On the face of it the code defines the way thousands of publicans and landlord companies interact on a day-to-day basis, but it will also also have an impact on the people those pubs employ and the communities they serve.
Getting it right is critical. For that reason, all sides should applaud the brave decision of the Secretary of State, Sajid Javid for withdrawing the Code when it became clear that drafting errors could potentially penalise publicans.
But the regulations contained other significant errors.
At a time when, according to MCA Tenant Track, publican/pubco relations showed a sixth successive year of improvement, we need clear unambiguous guidance from Government which avoids argument and lengthy dispute.
Here’s an example. The code offers protection to publicans against the imposition of a significant price increase on products they are contracted to buy. Everyone supports this protection but drafting errors in here would have been disastrous. I have never heard calls for Government to set beer prices or stop promotions and short term support to publicans yet that is exactly what the initial draft would have done!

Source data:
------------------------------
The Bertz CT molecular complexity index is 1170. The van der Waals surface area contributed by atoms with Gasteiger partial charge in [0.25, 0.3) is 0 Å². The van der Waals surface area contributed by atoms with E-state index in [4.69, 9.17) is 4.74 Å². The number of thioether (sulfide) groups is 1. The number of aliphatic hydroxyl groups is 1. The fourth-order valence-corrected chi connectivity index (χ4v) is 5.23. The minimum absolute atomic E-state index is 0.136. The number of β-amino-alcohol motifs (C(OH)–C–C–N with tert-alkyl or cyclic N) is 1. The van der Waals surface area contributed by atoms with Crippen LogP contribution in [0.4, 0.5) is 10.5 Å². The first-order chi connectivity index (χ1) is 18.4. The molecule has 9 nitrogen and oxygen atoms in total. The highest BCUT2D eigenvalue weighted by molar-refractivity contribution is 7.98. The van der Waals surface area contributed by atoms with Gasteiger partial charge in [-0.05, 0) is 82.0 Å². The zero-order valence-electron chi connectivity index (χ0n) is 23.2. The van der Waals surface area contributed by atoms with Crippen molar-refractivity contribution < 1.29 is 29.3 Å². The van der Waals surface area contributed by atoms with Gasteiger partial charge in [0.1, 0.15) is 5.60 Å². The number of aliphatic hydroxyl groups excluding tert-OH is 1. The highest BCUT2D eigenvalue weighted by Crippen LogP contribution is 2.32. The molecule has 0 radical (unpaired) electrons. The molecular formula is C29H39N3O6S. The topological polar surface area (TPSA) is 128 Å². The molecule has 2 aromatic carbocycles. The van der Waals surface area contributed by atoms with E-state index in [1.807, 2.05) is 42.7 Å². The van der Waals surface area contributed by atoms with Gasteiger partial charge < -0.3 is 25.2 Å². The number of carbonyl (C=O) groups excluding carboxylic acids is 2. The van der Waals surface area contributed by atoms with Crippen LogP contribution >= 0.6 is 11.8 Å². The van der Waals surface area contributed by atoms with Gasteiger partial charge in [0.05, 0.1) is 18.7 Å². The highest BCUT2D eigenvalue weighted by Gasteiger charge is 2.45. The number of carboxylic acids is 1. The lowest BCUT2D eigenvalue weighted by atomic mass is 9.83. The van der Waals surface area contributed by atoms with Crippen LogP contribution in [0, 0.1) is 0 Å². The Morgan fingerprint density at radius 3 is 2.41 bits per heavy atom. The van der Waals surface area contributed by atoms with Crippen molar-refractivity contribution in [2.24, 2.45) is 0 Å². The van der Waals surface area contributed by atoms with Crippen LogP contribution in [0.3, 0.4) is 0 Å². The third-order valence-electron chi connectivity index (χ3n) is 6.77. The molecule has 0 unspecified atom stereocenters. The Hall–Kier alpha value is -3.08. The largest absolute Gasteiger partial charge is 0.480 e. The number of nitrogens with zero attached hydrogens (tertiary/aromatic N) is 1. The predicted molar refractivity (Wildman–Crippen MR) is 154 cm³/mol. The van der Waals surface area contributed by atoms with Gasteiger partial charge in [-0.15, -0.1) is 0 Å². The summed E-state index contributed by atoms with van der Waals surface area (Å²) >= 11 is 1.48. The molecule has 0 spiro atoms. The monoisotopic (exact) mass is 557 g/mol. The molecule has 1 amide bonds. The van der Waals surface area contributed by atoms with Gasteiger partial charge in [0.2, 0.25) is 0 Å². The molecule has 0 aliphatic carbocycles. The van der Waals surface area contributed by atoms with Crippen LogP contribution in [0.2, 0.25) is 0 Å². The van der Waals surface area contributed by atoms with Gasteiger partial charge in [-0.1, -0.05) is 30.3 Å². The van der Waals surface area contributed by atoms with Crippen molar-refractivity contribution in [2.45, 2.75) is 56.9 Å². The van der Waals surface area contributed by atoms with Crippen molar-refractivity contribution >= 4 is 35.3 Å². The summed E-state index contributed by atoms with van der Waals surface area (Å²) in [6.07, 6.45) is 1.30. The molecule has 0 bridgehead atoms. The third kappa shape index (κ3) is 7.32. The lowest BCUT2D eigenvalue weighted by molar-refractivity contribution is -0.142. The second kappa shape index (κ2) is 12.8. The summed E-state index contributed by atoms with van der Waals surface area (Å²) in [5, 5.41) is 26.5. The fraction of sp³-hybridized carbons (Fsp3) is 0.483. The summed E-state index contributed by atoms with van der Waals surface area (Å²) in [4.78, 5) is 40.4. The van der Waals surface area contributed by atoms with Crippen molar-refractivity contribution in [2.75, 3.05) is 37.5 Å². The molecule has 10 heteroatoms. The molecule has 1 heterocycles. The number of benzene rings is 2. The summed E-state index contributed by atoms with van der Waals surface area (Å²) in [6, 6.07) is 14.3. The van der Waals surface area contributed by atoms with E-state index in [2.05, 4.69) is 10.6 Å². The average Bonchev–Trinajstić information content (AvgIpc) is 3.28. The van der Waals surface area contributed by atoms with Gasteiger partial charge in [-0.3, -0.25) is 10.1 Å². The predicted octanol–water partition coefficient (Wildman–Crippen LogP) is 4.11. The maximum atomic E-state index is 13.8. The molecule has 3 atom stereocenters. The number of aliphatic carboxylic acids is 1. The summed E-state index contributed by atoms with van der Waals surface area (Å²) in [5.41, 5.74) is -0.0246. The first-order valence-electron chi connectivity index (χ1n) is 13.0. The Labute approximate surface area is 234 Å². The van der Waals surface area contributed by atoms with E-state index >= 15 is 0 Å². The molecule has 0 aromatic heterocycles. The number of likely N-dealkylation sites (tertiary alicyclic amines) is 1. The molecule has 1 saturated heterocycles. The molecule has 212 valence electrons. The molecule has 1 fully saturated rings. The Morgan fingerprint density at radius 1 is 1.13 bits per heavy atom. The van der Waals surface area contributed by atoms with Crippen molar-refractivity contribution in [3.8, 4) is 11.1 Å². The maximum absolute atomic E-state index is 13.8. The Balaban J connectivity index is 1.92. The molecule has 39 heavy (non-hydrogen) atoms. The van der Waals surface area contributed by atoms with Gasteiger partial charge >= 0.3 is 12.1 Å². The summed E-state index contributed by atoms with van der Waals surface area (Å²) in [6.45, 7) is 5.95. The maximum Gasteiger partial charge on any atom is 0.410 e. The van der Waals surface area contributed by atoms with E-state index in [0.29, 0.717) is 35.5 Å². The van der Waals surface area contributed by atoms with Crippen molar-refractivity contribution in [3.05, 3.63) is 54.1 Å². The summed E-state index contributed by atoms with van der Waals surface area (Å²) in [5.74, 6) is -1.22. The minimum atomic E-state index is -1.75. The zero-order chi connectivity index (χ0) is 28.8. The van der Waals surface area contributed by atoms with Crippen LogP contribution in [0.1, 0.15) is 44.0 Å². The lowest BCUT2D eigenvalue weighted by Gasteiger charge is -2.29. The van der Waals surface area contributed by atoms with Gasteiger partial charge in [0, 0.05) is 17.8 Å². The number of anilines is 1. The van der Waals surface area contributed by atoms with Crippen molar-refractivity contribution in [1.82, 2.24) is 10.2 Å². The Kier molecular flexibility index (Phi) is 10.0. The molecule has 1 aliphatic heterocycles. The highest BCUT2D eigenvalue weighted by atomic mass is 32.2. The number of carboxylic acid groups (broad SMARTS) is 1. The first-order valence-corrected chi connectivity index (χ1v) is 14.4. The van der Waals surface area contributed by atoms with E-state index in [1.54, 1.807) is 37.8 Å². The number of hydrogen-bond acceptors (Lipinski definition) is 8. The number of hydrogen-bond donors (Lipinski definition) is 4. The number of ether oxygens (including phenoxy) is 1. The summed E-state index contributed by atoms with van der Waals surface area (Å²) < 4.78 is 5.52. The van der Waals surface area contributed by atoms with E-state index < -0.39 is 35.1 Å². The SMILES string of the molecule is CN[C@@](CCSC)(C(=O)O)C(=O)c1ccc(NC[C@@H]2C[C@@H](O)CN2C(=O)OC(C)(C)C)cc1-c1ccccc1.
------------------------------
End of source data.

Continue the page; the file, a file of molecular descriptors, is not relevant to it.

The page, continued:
Why? Because any short term price reduction could have been used as the basis for an MRO trigger in the future. I am surprised regulations saw the light of day before such a basic error was spotted.
Similarly, the hitherto unknown “Producer Price Index” sought to set prices based on a random sample of beer sold to pubs and supermarkets. One big brewer I spoke to said they had been asked to provide Producer Price Index data on two products in the last three years. Both of which had been sold to a supermarket.
The same flawed logic also applies to other drinks categories such as cider, wines, spirits and soft drinks. Mistakes will negatively impact on publicans and suppliers, to whom Pubcos provide a crucial route to market
Pubcos also fought for the right of publicans to be allowed to waive MRO trigger beyond five years in return for significant investment in their pub. Everyone but the foolhardy accept that investment in pubs is critical to them continuing to thrive in an ultra-competitive leisure market.
We are baffled that the “Waiver for investment clause” is essentially worthless and will restrict the kind of transformational projects that have rejuvenated pubs and created thousands of jobs across England & Wales. Sadly, the question remains. If not Pubcos, who will invest in the Great British pub?
This is not about dragging our feet over implementation, it is critical that Government makes good their mistakes for the good of all stakeholders. Not least the Adjudicator who has the job of applying the rules in what is bound to be an emotional environment.
Having taken the brave decision to withdraw the regulations I hope BIS reintroduces a code all sides we can all stand behind. After years of rancour and untold Government time, that’s the least that the Great British Pub deserves